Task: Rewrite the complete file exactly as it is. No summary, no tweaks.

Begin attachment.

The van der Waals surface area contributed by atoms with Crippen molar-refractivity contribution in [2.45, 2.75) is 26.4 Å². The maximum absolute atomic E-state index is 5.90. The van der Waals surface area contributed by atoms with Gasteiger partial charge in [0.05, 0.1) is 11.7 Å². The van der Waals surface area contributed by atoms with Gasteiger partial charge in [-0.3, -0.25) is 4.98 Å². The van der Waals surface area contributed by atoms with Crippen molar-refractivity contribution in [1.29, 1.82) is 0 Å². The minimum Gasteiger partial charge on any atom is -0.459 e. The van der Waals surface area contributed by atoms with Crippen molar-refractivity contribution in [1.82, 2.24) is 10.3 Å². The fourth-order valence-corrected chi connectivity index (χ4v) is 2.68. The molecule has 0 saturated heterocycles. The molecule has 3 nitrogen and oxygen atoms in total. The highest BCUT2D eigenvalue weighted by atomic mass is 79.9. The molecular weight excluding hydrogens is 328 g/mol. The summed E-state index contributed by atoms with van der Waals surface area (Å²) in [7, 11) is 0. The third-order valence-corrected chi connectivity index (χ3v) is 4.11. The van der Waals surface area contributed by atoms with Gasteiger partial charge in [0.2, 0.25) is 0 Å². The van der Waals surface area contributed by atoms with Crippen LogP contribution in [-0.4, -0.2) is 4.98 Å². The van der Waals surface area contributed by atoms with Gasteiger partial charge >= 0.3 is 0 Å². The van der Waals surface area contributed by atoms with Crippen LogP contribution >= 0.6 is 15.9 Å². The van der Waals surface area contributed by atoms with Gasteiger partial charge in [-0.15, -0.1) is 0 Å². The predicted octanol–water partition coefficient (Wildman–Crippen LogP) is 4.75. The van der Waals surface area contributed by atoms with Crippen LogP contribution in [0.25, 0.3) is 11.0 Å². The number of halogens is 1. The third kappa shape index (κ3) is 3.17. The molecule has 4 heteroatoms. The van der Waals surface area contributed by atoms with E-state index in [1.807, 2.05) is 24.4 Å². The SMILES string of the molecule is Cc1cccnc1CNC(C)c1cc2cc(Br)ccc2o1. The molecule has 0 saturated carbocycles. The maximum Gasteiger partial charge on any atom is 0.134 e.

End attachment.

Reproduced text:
The van der Waals surface area contributed by atoms with Crippen molar-refractivity contribution in [2.45, 2.75) is 26.4 Å². The maximum absolute atomic E-state index is 5.90. The van der Waals surface area contributed by atoms with Gasteiger partial charge in [0.05, 0.1) is 11.7 Å². The van der Waals surface area contributed by atoms with Gasteiger partial charge in [-0.3, -0.25) is 4.98 Å². The van der Waals surface area contributed by atoms with Crippen molar-refractivity contribution in [1.29, 1.82) is 0 Å². The minimum Gasteiger partial charge on any atom is -0.459 e. The van der Waals surface area contributed by atoms with Crippen molar-refractivity contribution in [1.82, 2.24) is 10.3 Å². The fourth-order valence-corrected chi connectivity index (χ4v) is 2.68. The molecule has 0 saturated heterocycles. The molecule has 3 nitrogen and oxygen atoms in total. The highest BCUT2D eigenvalue weighted by atomic mass is 79.9. The molecular weight excluding hydrogens is 328 g/mol. The summed E-state index contributed by atoms with van der Waals surface area (Å²) in [7, 11) is 0. The third-order valence-corrected chi connectivity index (χ3v) is 4.11. The van der Waals surface area contributed by atoms with Gasteiger partial charge in [0.2, 0.25) is 0 Å². The van der Waals surface area contributed by atoms with Crippen LogP contribution in [-0.4, -0.2) is 4.98 Å². The van der Waals surface area contributed by atoms with Gasteiger partial charge >= 0.3 is 0 Å². The van der Waals surface area contributed by atoms with Crippen LogP contribution >= 0.6 is 15.9 Å². The van der Waals surface area contributed by atoms with Gasteiger partial charge in [-0.15, -0.1) is 0 Å². The predicted octanol–water partition coefficient (Wildman–Crippen LogP) is 4.75. The van der Waals surface area contributed by atoms with Crippen LogP contribution in [0.25, 0.3) is 11.0 Å². The number of halogens is 1. The third kappa shape index (κ3) is 3.17. The molecule has 4 heteroatoms. The van der Waals surface area contributed by atoms with E-state index in [1.807, 2.05) is 24.4 Å². The SMILES string of the molecule is Cc1cccnc1CNC(C)c1cc2cc(Br)ccc2o1. The molecule has 0 saturated carbocycles. The maximum Gasteiger partial charge on any atom is 0.134 e.